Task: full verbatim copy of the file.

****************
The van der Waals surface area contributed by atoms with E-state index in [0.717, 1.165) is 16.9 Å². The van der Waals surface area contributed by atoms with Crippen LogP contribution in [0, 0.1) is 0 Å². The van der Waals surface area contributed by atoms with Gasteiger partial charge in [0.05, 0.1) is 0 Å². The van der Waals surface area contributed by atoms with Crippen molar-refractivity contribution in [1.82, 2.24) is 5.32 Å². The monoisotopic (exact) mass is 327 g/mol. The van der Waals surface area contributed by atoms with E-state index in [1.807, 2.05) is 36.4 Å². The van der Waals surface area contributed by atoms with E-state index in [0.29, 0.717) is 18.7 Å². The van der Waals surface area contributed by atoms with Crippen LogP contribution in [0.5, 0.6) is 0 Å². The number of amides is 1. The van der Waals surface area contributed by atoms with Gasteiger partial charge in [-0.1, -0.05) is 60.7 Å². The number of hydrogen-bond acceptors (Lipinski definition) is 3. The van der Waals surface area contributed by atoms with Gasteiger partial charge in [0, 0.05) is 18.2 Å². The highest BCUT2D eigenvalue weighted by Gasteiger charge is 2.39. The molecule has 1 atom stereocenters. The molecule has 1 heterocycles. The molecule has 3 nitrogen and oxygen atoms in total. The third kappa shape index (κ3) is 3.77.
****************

The van der Waals surface area contributed by atoms with E-state index in [0.717, 1.165) is 16.9 Å². The van der Waals surface area contributed by atoms with Crippen LogP contribution in [0, 0.1) is 0 Å². The van der Waals surface area contributed by atoms with Gasteiger partial charge in [0.05, 0.1) is 0 Å². The van der Waals surface area contributed by atoms with Crippen molar-refractivity contribution in [1.82, 2.24) is 5.32 Å². The monoisotopic (exact) mass is 327 g/mol. The van der Waals surface area contributed by atoms with E-state index in [1.807, 2.05) is 36.4 Å². The van der Waals surface area contributed by atoms with E-state index in [0.29, 0.717) is 18.7 Å². The van der Waals surface area contributed by atoms with Crippen LogP contribution in [0.5, 0.6) is 0 Å². The number of amides is 1. The van der Waals surface area contributed by atoms with Gasteiger partial charge in [-0.1, -0.05) is 60.7 Å². The number of hydrogen-bond acceptors (Lipinski definition) is 3. The van der Waals surface area contributed by atoms with Gasteiger partial charge in [0, 0.05) is 18.2 Å². The highest BCUT2D eigenvalue weighted by Gasteiger charge is 2.39. The molecule has 1 atom stereocenters. The molecule has 1 heterocycles. The molecule has 3 nitrogen and oxygen atoms in total. The third kappa shape index (κ3) is 3.77.